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Frustrating Noodler’s Ink News

07/19/2014

Are you a fan of Noodler’s Black Swan in Australian Roses (a/k/a BSAR)? Well, savor what you’ve got because it ain’t no more. The most recent batch has experienced a significant color shift due to a change in the dye. The original dye is no longer available so this is it, folks. The end of the line.

The new formula is deep violet, plain and simple. This isn’t Nathan’s doing, but I do think he should have retired Australian Roses and introduced the new ink under its own name. Black Swan in Violette Roses would have expressed the new color very well.

 

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Brilliant Summer Inks And Watercolors

07/14/2014

Usually by June, my tools get pared to a minimum. This year things have gone the other direction.

Instead of a limited three to five ink selection, my rotation is getting a color infusion. For inspiration, there is a swatch on my desk to remind me what is on hand. It isn’t a watercolor palette, but it has the same come play with me effect.

  • Sailor Jentle Peach Pink
  • Noodler’s Purple Martin
  • Diamine Emerald
  • J. Herbin Ambre de Birmaniestil
  • Diamine Teal
  • Waterman Blue-Black
  • Noodler’s Kiowa Pecan
  • Sailor Jentle Nioi-sumire
  • J. Herbin Lierre Sauvage
  • Diamine Aqua Blue
  • Iroshizuku fuyu-syogun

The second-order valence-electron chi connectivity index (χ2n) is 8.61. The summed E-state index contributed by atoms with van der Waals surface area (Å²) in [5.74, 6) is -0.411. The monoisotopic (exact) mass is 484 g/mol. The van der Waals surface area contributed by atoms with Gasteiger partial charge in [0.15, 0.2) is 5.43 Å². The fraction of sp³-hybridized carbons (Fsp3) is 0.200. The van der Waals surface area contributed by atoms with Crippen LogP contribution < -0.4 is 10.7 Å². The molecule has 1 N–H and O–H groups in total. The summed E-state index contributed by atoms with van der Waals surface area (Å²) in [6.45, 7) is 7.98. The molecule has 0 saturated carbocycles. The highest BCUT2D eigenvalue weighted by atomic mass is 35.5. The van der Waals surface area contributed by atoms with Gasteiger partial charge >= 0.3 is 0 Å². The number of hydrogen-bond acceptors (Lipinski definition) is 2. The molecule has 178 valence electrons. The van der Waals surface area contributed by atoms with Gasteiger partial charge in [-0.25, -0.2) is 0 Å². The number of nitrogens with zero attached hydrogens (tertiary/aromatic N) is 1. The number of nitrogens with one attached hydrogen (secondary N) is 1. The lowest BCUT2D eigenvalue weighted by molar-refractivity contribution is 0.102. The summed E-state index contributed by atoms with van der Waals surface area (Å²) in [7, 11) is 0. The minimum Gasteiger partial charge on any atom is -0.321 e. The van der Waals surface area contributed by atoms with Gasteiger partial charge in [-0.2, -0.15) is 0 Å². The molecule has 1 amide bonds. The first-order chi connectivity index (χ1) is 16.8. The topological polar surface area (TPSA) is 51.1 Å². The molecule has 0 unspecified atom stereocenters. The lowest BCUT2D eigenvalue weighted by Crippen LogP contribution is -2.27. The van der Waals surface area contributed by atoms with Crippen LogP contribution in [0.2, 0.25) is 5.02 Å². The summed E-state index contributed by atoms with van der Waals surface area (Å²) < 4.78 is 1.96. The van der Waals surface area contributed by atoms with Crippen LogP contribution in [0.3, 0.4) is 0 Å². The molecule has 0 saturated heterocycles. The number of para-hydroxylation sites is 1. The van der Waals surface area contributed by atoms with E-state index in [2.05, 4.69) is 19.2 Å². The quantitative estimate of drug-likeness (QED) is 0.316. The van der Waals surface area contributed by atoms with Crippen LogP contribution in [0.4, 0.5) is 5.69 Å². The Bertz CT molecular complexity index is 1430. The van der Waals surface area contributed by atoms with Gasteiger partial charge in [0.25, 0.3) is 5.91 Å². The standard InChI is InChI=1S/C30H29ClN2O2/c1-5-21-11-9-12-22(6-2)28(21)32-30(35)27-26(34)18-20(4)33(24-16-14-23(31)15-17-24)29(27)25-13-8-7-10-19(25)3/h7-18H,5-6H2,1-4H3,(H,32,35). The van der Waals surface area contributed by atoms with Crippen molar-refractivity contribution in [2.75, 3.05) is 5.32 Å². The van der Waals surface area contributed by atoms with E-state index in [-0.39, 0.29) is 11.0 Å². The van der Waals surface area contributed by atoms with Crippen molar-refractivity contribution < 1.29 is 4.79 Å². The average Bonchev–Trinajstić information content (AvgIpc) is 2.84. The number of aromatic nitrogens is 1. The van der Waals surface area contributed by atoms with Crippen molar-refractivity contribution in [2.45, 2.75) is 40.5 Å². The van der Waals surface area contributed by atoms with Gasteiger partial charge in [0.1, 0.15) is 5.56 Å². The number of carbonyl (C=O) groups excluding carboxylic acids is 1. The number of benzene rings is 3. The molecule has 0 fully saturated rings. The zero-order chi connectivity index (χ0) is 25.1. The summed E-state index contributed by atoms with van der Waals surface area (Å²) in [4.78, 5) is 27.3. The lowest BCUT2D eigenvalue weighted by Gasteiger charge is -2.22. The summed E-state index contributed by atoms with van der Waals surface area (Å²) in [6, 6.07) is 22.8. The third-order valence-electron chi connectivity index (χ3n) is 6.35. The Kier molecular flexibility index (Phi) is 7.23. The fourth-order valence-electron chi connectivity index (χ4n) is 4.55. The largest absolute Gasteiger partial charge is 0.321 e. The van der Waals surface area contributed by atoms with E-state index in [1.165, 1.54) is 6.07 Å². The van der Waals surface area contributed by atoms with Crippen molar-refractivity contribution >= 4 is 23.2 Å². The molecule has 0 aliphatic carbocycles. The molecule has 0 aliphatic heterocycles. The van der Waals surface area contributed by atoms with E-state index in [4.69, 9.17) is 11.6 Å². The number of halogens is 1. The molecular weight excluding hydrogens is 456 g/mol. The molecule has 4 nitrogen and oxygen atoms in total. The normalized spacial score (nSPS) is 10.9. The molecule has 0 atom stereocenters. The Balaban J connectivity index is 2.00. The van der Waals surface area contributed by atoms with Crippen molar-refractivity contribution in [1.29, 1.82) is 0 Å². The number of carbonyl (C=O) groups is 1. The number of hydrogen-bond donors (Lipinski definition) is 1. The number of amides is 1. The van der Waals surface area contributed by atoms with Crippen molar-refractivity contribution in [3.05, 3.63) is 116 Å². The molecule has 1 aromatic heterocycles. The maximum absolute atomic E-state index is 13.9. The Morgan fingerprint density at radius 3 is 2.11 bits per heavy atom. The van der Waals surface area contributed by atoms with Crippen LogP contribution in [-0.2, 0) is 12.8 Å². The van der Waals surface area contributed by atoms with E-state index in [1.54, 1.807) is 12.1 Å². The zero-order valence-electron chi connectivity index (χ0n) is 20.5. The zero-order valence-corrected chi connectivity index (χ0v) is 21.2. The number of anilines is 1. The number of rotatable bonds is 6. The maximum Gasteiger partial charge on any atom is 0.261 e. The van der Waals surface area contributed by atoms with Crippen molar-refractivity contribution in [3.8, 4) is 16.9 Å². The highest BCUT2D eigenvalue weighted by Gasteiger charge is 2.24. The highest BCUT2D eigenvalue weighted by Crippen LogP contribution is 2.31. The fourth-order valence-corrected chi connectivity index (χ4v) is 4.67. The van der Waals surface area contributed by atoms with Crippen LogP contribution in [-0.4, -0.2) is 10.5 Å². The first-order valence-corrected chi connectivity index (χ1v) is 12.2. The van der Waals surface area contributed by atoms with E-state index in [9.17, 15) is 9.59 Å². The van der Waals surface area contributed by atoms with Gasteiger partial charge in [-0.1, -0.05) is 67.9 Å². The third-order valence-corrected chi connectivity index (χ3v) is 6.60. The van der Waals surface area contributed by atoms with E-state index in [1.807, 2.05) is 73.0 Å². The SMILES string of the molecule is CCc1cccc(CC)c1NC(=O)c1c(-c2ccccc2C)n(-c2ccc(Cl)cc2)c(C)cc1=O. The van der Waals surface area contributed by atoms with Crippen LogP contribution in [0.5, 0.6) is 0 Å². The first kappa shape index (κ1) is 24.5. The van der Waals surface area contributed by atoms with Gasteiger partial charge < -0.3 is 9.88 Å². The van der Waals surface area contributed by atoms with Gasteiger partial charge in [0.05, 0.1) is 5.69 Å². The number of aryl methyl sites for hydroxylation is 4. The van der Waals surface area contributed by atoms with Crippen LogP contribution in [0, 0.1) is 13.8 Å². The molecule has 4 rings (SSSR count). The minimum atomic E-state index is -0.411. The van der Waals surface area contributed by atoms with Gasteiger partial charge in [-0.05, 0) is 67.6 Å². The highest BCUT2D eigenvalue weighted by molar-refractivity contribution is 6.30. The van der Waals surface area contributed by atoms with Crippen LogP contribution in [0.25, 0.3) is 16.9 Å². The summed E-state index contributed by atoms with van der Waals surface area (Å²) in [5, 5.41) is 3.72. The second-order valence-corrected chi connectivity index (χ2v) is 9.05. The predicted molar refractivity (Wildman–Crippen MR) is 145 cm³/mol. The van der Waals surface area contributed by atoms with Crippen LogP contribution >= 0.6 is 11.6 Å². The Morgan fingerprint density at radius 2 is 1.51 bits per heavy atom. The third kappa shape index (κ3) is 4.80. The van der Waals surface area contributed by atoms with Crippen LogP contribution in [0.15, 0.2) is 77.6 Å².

• Noodler’s Lexington Gray

Elaine from Jet Pens sent a bottle of Sailor Four Seasons Nioi-sumire (Sweet Violet) and Karen at Exaclair has promised bottles of two J. Herbin inks so my rotation will be changing in short order. Now to find an empty, italic pen for some doodling in my Stillman & Birn sketchbook.

Along with modifying my ink rotation, summer is a good time for some colorful experimentation with my watercolor palette. Starting with a dozen basic paints, I added another dozen that I seldom use. That leaves a few empty slots for new acquisitions. My choices are brighter than usual and painting with them will provide a good challenge for the next few months. Even so, I included a modifier, Neutral Tint, just in case a color shouts a bit too loudly.

Certainly a palette needs to be functional, but it can also benefit from visual appeal. This Kremer is a good example of that. The beautiful arrangement encourages playful interaction.